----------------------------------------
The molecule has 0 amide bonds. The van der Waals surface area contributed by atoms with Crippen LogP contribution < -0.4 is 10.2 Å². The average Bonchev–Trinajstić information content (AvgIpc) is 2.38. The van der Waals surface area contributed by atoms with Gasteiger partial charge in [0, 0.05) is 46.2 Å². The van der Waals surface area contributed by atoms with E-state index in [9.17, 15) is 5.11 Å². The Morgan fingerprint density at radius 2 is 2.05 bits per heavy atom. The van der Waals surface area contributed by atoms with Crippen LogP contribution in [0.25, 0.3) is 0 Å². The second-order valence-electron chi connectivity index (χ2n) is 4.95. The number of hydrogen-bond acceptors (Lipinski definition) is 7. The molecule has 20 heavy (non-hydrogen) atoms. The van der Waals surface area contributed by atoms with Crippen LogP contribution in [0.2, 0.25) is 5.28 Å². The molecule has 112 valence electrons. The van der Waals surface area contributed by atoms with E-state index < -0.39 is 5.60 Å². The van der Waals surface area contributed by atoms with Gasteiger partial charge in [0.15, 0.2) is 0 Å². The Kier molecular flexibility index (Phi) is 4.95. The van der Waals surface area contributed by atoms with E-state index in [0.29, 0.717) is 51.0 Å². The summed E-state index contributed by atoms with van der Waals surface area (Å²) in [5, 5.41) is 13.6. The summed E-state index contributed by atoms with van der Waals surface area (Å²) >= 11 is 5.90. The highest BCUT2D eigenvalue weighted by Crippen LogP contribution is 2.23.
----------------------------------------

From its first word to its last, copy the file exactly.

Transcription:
The molecule has 0 amide bonds. The van der Waals surface area contributed by atoms with Crippen LogP contribution < -0.4 is 10.2 Å². The average Bonchev–Trinajstić information content (AvgIpc) is 2.38. The van der Waals surface area contributed by atoms with Gasteiger partial charge in [0, 0.05) is 46.2 Å². The van der Waals surface area contributed by atoms with E-state index in [9.17, 15) is 5.11 Å². The Morgan fingerprint density at radius 2 is 2.05 bits per heavy atom. The van der Waals surface area contributed by atoms with Crippen LogP contribution in [0.25, 0.3) is 0 Å². The second-order valence-electron chi connectivity index (χ2n) is 4.95. The number of hydrogen-bond acceptors (Lipinski definition) is 7. The molecule has 20 heavy (non-hydrogen) atoms. The van der Waals surface area contributed by atoms with Crippen LogP contribution in [0.2, 0.25) is 5.28 Å². The molecule has 112 valence electrons. The van der Waals surface area contributed by atoms with E-state index < -0.39 is 5.60 Å². The van der Waals surface area contributed by atoms with Gasteiger partial charge in [0.15, 0.2) is 0 Å². The Kier molecular flexibility index (Phi) is 4.95. The van der Waals surface area contributed by atoms with E-state index in [0.29, 0.717) is 51.0 Å². The summed E-state index contributed by atoms with van der Waals surface area (Å²) in [5, 5.41) is 13.6. The summed E-state index contributed by atoms with van der Waals surface area (Å²) >= 11 is 5.90. The highest BCUT2D eigenvalue weighted by Crippen LogP contribution is 2.23.